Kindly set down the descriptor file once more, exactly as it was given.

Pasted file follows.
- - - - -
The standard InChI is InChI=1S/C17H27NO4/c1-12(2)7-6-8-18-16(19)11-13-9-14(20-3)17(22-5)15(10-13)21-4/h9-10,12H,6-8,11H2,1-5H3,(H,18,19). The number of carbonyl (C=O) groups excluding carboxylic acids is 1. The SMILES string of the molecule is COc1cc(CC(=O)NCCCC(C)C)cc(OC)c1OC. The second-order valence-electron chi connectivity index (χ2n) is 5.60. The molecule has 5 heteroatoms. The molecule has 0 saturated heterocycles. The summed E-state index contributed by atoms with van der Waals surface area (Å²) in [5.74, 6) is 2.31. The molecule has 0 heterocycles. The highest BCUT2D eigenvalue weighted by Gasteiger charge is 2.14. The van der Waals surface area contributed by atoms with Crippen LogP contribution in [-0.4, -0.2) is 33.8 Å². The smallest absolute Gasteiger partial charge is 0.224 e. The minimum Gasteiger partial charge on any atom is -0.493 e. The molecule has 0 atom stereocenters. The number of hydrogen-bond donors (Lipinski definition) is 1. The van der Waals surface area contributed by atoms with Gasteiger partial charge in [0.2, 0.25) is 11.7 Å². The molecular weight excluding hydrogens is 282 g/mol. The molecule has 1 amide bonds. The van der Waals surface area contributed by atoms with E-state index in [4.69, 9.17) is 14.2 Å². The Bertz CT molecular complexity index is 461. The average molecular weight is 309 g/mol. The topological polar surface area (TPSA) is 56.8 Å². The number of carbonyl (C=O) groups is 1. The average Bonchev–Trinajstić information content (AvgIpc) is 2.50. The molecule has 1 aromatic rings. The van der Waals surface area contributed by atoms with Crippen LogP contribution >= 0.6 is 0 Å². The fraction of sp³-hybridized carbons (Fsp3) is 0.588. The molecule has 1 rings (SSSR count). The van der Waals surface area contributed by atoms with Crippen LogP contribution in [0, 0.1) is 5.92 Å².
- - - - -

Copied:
The standard InChI is InChI=1S/C17H27NO4/c1-12(2)7-6-8-18-16(19)11-13-9-14(20-3)17(22-5)15(10-13)21-4/h9-10,12H,6-8,11H2,1-5H3,(H,18,19). The number of carbonyl (C=O) groups excluding carboxylic acids is 1. The SMILES string of the molecule is COc1cc(CC(=O)NCCCC(C)C)cc(OC)c1OC. The second-order valence-electron chi connectivity index (χ2n) is 5.60. The molecule has 5 heteroatoms. The molecule has 0 saturated heterocycles. The summed E-state index contributed by atoms with van der Waals surface area (Å²) in [5.74, 6) is 2.31. The molecule has 0 heterocycles. The highest BCUT2D eigenvalue weighted by Gasteiger charge is 2.14. The van der Waals surface area contributed by atoms with Crippen LogP contribution in [-0.4, -0.2) is 33.8 Å². The smallest absolute Gasteiger partial charge is 0.224 e. The minimum Gasteiger partial charge on any atom is -0.493 e. The molecule has 0 atom stereocenters. The number of hydrogen-bond donors (Lipinski definition) is 1. The van der Waals surface area contributed by atoms with Gasteiger partial charge in [0.2, 0.25) is 11.7 Å². The molecular weight excluding hydrogens is 282 g/mol. The molecule has 1 amide bonds. The van der Waals surface area contributed by atoms with E-state index in [4.69, 9.17) is 14.2 Å². The Bertz CT molecular complexity index is 461. The average molecular weight is 309 g/mol. The topological polar surface area (TPSA) is 56.8 Å². The number of carbonyl (C=O) groups is 1. The average Bonchev–Trinajstić information content (AvgIpc) is 2.50. The molecule has 1 aromatic rings. The van der Waals surface area contributed by atoms with Crippen LogP contribution >= 0.6 is 0 Å². The fraction of sp³-hybridized carbons (Fsp3) is 0.588. The molecule has 1 rings (SSSR count). The van der Waals surface area contributed by atoms with Crippen LogP contribution in [0, 0.1) is 5.92 Å².